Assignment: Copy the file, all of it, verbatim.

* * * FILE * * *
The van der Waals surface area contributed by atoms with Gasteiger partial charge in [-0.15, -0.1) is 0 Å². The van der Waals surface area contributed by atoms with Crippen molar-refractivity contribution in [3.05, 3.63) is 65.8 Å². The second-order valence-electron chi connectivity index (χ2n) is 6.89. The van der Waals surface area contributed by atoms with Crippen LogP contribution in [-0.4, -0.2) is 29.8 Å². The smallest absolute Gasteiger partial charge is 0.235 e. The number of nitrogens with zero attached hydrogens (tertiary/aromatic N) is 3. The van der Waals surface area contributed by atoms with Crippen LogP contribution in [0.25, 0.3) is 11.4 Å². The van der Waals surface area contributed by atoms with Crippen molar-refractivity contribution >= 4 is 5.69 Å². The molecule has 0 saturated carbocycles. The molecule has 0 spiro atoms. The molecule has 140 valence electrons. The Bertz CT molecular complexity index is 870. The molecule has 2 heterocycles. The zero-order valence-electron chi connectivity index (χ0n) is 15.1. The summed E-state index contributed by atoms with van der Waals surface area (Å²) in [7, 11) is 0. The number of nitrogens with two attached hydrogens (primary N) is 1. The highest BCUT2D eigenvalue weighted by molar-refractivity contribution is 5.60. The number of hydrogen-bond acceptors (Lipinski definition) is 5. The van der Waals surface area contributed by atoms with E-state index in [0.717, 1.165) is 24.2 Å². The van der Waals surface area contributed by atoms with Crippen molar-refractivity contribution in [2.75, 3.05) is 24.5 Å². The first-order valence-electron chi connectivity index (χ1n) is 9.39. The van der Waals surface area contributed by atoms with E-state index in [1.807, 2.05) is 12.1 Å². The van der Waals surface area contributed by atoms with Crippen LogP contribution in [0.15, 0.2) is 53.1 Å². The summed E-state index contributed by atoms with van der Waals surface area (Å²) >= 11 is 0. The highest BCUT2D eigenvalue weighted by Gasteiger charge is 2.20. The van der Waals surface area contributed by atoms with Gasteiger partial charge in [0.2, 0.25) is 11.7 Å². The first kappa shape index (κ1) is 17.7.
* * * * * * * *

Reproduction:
The van der Waals surface area contributed by atoms with Gasteiger partial charge in [-0.15, -0.1) is 0 Å². The van der Waals surface area contributed by atoms with Crippen molar-refractivity contribution in [3.05, 3.63) is 65.8 Å². The second-order valence-electron chi connectivity index (χ2n) is 6.89. The van der Waals surface area contributed by atoms with Crippen LogP contribution in [-0.4, -0.2) is 29.8 Å². The smallest absolute Gasteiger partial charge is 0.235 e. The number of nitrogens with zero attached hydrogens (tertiary/aromatic N) is 3. The van der Waals surface area contributed by atoms with Crippen LogP contribution in [0.25, 0.3) is 11.4 Å². The van der Waals surface area contributed by atoms with Crippen molar-refractivity contribution >= 4 is 5.69 Å². The molecule has 0 saturated carbocycles. The molecule has 0 spiro atoms. The molecule has 140 valence electrons. The Bertz CT molecular complexity index is 870. The molecule has 2 heterocycles. The zero-order valence-electron chi connectivity index (χ0n) is 15.1. The summed E-state index contributed by atoms with van der Waals surface area (Å²) in [7, 11) is 0. The number of nitrogens with two attached hydrogens (primary N) is 1. The highest BCUT2D eigenvalue weighted by molar-refractivity contribution is 5.60. The number of hydrogen-bond acceptors (Lipinski definition) is 5. The van der Waals surface area contributed by atoms with E-state index in [0.717, 1.165) is 24.2 Å². The van der Waals surface area contributed by atoms with Crippen molar-refractivity contribution in [2.75, 3.05) is 24.5 Å². The first-order valence-electron chi connectivity index (χ1n) is 9.39. The van der Waals surface area contributed by atoms with E-state index in [1.807, 2.05) is 12.1 Å². The van der Waals surface area contributed by atoms with Crippen LogP contribution in [0.15, 0.2) is 53.1 Å². The summed E-state index contributed by atoms with van der Waals surface area (Å²) >= 11 is 0. The highest BCUT2D eigenvalue weighted by Gasteiger charge is 2.20. The van der Waals surface area contributed by atoms with Gasteiger partial charge in [0.2, 0.25) is 11.7 Å². The first kappa shape index (κ1) is 17.7.